The Best Places in the United States for Printing Companies to be Located Are...June 2014
It seems we are all in the wrong places, and we can’t blame the Internet, smart tablets or Benjamin Franklin. The cause is our relatives three generations ago. So-called family photo-lithography businesses sprouted up in the “old neighborhoods” of the then booming 1940s Great Lakes and Northeast.
Click on the PDF to the left to view a chart of the 2014 underserved/overserved print markets by demand-to-supply in the United States.
So did the Cleveland Browns, Wilmington Blue Rocks and Lancaster Red Roses. The difference was that when the fans moved away, the teams also walked (or struck out.) Our stubborn families, who exalted the “craft” above commerce, stayed put, increasingly employing relatives and friends who by then couldn’t find real jobs for the same reasons of local economic decline and irrelevance.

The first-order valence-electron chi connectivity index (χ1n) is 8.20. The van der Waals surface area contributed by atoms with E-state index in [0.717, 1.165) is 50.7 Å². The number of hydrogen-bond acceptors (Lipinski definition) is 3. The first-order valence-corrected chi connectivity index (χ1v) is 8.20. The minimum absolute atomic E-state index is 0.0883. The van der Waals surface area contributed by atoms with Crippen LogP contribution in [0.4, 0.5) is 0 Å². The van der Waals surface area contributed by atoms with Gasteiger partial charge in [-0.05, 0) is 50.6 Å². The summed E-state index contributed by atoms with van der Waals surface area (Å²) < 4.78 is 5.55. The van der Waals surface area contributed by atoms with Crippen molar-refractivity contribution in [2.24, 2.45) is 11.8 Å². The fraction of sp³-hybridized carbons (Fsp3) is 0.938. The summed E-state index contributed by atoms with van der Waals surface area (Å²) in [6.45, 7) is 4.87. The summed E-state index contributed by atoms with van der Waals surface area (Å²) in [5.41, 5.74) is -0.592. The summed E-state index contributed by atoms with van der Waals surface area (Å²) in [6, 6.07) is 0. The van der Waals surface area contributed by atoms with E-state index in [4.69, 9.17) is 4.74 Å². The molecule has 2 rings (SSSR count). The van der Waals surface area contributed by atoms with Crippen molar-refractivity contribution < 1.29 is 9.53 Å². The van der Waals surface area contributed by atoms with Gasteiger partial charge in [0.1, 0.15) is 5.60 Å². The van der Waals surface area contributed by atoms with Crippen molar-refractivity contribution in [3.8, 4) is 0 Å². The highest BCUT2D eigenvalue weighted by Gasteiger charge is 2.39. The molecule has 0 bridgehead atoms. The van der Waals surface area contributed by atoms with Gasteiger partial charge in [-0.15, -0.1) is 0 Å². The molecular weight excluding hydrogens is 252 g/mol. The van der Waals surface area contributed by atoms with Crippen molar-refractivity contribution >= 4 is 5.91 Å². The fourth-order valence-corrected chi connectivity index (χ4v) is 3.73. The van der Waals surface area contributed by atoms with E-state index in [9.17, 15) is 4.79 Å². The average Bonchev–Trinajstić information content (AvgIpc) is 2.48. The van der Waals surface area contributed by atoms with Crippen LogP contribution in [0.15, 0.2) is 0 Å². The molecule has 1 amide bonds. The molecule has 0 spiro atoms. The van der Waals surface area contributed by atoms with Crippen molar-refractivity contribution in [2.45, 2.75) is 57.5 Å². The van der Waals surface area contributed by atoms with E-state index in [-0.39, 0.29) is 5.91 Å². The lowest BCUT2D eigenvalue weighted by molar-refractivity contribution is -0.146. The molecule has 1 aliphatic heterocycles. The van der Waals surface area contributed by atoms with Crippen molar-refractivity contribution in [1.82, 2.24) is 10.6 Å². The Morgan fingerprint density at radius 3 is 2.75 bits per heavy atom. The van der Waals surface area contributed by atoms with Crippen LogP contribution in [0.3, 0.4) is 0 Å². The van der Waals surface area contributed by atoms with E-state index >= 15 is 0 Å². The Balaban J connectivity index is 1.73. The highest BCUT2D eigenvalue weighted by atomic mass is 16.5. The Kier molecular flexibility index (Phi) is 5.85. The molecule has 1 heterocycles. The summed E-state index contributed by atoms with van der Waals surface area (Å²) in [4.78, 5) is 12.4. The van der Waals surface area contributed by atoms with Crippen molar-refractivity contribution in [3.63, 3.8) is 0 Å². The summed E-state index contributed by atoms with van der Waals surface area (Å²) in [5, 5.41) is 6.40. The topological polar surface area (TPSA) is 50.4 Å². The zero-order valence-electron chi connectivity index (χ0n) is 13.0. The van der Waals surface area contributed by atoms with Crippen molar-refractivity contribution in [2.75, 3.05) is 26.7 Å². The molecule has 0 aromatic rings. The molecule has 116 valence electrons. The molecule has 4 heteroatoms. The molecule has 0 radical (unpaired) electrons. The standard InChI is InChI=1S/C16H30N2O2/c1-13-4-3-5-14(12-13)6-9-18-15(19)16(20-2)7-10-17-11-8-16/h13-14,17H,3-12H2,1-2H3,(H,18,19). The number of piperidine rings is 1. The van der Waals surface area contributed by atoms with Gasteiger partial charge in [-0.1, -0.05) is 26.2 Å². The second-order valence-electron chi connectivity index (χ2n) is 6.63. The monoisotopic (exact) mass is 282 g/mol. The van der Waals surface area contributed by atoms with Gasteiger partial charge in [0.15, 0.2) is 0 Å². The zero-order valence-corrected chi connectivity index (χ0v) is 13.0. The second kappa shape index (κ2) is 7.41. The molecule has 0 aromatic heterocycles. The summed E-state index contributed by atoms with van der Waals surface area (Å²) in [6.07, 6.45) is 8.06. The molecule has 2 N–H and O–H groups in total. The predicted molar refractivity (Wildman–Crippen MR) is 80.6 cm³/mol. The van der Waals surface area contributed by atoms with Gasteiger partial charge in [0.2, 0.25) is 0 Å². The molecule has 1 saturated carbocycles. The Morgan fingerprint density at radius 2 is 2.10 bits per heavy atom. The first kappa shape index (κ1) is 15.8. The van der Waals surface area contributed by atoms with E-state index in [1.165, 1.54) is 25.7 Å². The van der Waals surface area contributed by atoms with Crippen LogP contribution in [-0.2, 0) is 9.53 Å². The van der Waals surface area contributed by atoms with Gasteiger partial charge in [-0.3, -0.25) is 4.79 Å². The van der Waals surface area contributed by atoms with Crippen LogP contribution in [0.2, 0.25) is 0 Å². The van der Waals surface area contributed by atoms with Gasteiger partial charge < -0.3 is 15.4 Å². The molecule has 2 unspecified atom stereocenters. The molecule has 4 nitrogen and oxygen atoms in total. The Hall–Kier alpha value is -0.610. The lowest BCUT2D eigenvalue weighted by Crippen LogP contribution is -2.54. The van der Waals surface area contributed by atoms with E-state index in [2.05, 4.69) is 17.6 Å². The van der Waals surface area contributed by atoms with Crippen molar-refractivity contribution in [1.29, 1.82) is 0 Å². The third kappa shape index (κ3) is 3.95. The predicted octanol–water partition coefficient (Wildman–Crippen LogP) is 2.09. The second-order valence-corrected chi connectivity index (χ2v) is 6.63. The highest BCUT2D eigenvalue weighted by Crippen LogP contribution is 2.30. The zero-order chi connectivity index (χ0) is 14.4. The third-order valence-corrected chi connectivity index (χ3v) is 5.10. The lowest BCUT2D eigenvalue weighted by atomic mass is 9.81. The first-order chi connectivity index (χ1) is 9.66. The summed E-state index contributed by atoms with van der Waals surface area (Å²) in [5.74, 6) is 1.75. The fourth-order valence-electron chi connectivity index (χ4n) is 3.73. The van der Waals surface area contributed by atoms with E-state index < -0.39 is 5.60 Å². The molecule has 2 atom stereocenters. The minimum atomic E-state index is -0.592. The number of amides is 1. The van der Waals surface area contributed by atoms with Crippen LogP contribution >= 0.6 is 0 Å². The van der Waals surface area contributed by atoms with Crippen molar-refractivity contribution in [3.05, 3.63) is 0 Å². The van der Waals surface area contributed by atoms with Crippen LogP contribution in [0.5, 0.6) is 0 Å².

The effect is that we grossly over-serve 249 of the nation’s 381 metropolitan areas, while ignoring the remaining extremely underserved 132. The financial consequences are worse than a rained out series. The average pitch to a customer is hurled 354 miles and, when it hopefully connects, flies or “grounds” 757 miles “out of the park” in an opposite direction! Sales costs pop up by 4 percent more than if in a perfect game, which is mounds more than the average PIA Ratios bottom-line score and, for that matter, tolerable dot-gain. There’s another 5 percent in long-haul freight for which we pay, directly or indirectly, with a full-count opportunity cost: Shipping dissuades buyers from future orders unless we care to take the hit in the next inning.
The U.S. geographical center for print supply (see the green pin in the map in the photo tab to the right) is Blue Island IL, an old industrial area on the south side of Cook County. “It” traveled here mathematically during the past 65 years from Bethel Park, PA, an old industrial area on the south side of Pittsburgh. Both places look and even smell alike as if our industry never migrated. But it did, and once-big printing towns from Bangor to Buffalo, Danbury to Sharon and Secaucus to Medina have shared the irreparable shut-downs.